Writing wise, this film feels revolutionary thanks to characters having more than a single dimension or an arc that doesn’t clunk from one side to the other. There is a female protagonist and a female antagonist who aren’t useless, who don’t scream, who aren’t flimsy or damsels in distress. They are people, capable people. Lois Lane (Amy Adams) has a nice character introduction but doesn’t fall into the trap of being held captive by the villains for Superman to rescue her. In the final act, she has stuff to do and doesn’t shy away from it nor clumsily cause more chaos than cessation of violence. Her protagonist isn’t the better written woman. Villainous sidekick Faora-Ul (Antje Traue) is the scariest, most vicious, violent, vindictive vision of a vixen that has stomped, torn, crushed, slaughtered her way through the monotony of the 2013th blockbuster woman.

Of course a hero is only as good as his villain but with Michael Shannon taking up the reins of General Zod means this film is tremendous. Shannon shouts his lines with such an intensity that one can begin to fear that he’s right outside the cinema screen waiting to crush humanity to rebuild his beloved Krypton. He, again, isn’t a one-dimensional character who isn’t as villainous as you might expect. They’ve brought humanity to Superman but they’ve brought it to the genetically engineered Zod too. He is doing what he does for a reason, for his purpose, for his soul – as J.J. Abrams said “every villain thinks he’s a hero” and that’s the exact description of Zod’s incarnation here. Terrifying but his reasons are understandable. He’s the way he is because he was created that way. Crafted to be ruthless to promote the healthy continuation of his home planet. Zod’s introduction to Earth is great horror territory, being perfectly filmed in that genre to really finalise how frightening the character he is with every echo of his words harrowing to the bone.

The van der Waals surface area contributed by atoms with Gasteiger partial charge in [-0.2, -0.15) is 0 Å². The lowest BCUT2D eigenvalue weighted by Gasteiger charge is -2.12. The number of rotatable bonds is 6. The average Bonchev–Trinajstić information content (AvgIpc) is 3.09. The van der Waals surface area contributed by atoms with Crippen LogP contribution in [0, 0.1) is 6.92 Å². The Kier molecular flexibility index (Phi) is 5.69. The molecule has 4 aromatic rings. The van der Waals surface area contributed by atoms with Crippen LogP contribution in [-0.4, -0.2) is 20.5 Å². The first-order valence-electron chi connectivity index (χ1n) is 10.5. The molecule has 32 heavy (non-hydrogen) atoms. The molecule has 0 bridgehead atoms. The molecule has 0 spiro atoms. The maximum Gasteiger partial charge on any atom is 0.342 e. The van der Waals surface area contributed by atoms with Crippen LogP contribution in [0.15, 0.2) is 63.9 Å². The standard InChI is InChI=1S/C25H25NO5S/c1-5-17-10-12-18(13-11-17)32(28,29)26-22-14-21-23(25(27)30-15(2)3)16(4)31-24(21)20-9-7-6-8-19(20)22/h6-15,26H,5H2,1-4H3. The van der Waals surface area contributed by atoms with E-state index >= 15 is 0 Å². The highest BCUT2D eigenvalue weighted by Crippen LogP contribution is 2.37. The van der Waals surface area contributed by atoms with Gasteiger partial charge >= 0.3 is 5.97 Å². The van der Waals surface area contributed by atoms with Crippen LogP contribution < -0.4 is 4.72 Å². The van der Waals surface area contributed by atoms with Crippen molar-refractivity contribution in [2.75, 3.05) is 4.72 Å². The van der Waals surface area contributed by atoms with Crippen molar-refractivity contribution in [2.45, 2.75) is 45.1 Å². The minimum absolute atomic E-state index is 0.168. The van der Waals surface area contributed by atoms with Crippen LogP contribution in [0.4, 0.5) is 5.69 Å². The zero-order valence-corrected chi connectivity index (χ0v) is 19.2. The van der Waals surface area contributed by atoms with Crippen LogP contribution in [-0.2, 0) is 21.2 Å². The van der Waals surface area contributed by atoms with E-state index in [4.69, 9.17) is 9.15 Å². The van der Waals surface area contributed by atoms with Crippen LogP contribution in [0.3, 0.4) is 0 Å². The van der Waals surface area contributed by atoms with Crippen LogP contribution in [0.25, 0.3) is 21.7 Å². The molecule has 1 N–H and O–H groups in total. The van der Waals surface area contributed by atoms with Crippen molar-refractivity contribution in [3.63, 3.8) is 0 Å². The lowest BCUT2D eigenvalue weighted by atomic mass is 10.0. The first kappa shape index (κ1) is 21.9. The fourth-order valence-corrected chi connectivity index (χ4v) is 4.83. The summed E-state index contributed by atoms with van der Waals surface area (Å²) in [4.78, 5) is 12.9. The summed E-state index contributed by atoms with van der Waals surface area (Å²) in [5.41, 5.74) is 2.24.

The film lives and dies on whether or not Henry Cavill can embody the caped crusader. He really does. He may even be the standout performer of the entire ensemble which is a huge compliment to a man who is opposite Michael Shannon. Henry Cavill has managed to make Superman his own but also be the Superman you expect and want. Everything he is, is the way Superman should be. He is wise, compassionate, kind and selfless who can rise above challenges for the greater good. Humanity needs him as he is the inspiration to be good, to promote the patience that is sorely lacked lately. As the cape goes on he embodies the iconic character instantly. He IS Superman.

People might be disappointed by its lack of humour or wit but this serious Superman incarnation is the perfect way for DC to counteract Marvel’s monopolising humour. Superman and Batman are serious characters with serious problems, themes, ideas and villains which bring a gravitas to its realism and sincerity. Where this Man Of Steel may vary from other comical incarnations and its 21st century predecessor, it’s everything that it should be, befitting the time of its creation. Zack Snyder has created a nail-biting, heart-stopping, throat-lumping mashup of heart and power that’s truly welcome in cinema’s austerity of earnestness and real gravity. Power is back with Superman, which is duly delivered in an exhaustive, draining crescendo of action packed with intimacy. Captivating, gripping and relevant; a do-over of all do-overs that has divided but duly provided.